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As for that standard arsenal, only five weapons were available to try in this demo, but we’re assured that there will be 'many more' in the final game. There is currently a speed boost, a homing rocket, a 'Puffer Fish' mine, an opponent-slowing three-shot ice projectile, and a beehive. The beehive is the equivalent of Mario Kart's blue shell, but with an important difference. It can be avoided, praise the heavens.
When fired, it zooms ahead to the front of the pack, where it creates three bubbles of (what will likely be) bees. The graphics for it are yet to be completed, but the concept is already in place. Unlike the accursed Blue Shell though, you can drive around the three bubbles if you're good enough. And refreshingly, that's true of all the weapons. Everything can be countered if you have the skill and the right item. Which is exactly as it should be.
While such advanced tactics mean that expert players are likely to zoom off ahead of newcomers at first, our extended play-time revealed what seems to be a pleasingly fair degree of balance. Even when playing against the devs - who were using all their multi-barrel-roll tricks and mysterious, arcane 'secondary drift' throttle feathering techniques - we still managed to keep up and even win. It's close, it's competitive and many a race ends with a couple of tenths of a second covering the top two or even three finishers.
We played the two tracks on multiplayer over and over again for several hours, learning the tracks, the intricacies of the weapons' advanced techniques, and how to do the tricks. There are also said to be extra secrets, like special power-ups hidden in trackside objects that you can find by blasting them. And we got royally trounced when one dev used an ultra-secret hidden shortcut to beat us on the Super Monkey Ball track. Meh. But when we find it, we reserve the right to change our reaction to ‘Awesome’.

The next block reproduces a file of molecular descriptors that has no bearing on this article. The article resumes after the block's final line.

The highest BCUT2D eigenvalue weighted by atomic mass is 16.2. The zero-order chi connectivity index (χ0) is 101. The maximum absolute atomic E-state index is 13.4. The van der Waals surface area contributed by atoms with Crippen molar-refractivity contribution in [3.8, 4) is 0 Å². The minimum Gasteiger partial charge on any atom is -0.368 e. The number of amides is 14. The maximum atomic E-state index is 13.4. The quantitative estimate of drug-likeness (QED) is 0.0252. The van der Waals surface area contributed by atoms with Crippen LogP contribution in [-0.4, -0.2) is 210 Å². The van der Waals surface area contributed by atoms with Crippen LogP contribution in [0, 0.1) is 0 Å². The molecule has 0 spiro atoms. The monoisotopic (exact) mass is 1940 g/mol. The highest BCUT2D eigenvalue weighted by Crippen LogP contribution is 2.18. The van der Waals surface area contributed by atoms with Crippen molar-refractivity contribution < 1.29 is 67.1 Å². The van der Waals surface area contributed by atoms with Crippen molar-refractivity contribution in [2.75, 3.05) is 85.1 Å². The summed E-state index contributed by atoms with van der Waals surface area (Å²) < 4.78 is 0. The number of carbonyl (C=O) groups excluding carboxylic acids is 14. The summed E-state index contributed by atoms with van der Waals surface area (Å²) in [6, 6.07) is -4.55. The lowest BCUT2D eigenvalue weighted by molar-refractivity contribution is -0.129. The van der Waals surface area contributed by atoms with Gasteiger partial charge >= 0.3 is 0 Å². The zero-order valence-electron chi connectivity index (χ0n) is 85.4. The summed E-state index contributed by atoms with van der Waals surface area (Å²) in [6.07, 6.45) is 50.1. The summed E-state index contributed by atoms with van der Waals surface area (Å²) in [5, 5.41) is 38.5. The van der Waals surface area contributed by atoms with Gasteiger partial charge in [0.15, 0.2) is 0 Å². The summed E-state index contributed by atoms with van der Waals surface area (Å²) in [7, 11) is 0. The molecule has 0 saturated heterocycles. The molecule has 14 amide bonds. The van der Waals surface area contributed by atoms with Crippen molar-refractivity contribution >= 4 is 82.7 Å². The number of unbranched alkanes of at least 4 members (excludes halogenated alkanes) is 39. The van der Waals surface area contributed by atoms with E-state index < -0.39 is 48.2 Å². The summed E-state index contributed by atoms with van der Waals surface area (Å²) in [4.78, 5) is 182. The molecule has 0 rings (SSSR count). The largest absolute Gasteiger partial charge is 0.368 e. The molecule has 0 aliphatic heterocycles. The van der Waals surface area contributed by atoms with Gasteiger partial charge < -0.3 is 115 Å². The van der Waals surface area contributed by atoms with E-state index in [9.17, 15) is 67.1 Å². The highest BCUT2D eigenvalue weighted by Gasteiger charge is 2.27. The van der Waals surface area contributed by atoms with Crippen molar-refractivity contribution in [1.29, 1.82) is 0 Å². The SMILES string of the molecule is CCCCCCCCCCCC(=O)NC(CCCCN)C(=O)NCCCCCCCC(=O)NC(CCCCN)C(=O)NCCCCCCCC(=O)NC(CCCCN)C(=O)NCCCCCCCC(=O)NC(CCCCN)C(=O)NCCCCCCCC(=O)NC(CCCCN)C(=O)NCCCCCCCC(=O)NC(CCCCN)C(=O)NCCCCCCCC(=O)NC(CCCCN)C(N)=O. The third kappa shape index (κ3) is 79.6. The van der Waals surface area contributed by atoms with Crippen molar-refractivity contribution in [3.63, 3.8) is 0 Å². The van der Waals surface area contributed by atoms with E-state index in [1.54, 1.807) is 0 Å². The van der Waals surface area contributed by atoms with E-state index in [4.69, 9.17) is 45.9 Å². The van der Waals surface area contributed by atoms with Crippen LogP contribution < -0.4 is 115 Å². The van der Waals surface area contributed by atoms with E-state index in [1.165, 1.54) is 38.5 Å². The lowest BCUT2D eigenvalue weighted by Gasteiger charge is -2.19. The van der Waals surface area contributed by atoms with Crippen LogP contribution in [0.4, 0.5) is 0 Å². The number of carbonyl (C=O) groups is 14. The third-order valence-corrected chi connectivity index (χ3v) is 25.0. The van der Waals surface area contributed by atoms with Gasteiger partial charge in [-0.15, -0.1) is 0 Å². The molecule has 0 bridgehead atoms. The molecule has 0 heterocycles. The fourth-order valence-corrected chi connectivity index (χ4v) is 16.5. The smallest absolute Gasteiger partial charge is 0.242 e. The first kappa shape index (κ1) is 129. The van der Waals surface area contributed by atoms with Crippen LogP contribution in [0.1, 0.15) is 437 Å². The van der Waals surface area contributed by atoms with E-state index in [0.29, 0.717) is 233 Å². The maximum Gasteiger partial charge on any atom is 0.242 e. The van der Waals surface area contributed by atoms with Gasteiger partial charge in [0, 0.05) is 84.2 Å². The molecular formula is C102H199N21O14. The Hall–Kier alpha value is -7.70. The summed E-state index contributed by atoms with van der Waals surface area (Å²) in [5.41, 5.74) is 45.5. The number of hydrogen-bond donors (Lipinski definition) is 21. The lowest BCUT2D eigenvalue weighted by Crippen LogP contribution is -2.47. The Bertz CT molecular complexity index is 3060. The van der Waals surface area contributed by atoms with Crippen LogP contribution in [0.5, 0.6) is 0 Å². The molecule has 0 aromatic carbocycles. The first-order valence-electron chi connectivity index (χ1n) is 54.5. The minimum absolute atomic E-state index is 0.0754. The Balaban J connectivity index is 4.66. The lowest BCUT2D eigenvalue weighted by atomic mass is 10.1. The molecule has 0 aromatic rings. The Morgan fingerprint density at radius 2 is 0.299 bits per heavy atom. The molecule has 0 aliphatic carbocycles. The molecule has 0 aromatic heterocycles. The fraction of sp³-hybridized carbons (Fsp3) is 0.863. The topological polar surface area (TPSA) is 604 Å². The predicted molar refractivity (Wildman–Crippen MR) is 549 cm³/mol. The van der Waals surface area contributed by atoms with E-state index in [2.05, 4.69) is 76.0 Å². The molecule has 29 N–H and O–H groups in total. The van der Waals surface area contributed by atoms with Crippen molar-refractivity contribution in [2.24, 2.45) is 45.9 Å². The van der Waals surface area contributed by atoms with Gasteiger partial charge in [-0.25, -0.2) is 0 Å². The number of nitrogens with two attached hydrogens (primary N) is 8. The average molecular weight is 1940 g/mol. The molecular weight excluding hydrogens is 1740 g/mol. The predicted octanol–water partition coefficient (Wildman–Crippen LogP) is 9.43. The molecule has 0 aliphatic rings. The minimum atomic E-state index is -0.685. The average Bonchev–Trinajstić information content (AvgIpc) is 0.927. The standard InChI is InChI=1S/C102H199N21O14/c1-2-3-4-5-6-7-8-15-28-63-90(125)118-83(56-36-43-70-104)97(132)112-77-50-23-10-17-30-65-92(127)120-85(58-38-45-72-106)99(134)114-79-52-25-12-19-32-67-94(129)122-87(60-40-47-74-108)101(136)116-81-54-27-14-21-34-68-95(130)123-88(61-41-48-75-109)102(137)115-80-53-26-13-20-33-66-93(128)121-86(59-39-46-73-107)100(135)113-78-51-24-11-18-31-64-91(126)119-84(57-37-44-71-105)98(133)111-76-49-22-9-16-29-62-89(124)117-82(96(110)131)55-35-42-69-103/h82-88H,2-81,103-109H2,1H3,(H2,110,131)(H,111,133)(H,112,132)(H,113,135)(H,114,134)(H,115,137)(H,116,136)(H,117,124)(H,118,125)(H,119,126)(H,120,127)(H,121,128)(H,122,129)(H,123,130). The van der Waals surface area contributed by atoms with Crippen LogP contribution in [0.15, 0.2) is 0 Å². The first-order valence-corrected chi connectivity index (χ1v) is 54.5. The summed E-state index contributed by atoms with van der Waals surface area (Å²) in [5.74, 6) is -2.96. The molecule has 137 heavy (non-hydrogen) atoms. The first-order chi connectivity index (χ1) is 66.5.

In-keeping with the traditional ‘fun for everyone’ philosophy of the noble kart racer, there will be several tiers of engine class. We tried the highest (we know what we're doing, after all), although there will be slower tiers for the less experienced, with the suggestion of more hidden beyond the top level if you're good enough to unlock them. Currently, all the characters' handling attributes are the same, which we actually like, but we're told there will eventually be some differences between them with regard to top speed, cornering grip and even how quickly the All-Star meter fills up.
The game is still early in development, but if this rough and ready preview code can keep us playing for hours (and it can), engrossed in learning its hidden depths while enjoying the sumptuous visuals and pleasant sensation of speed, things are looking very promising indeed. 'Easy to play and deep to learn' is the classic Sega philosophy on show here, and developer Sumo Digital obviously love the game’s subject matter just as much as we do.
Look out for more on this one in the coming weeks.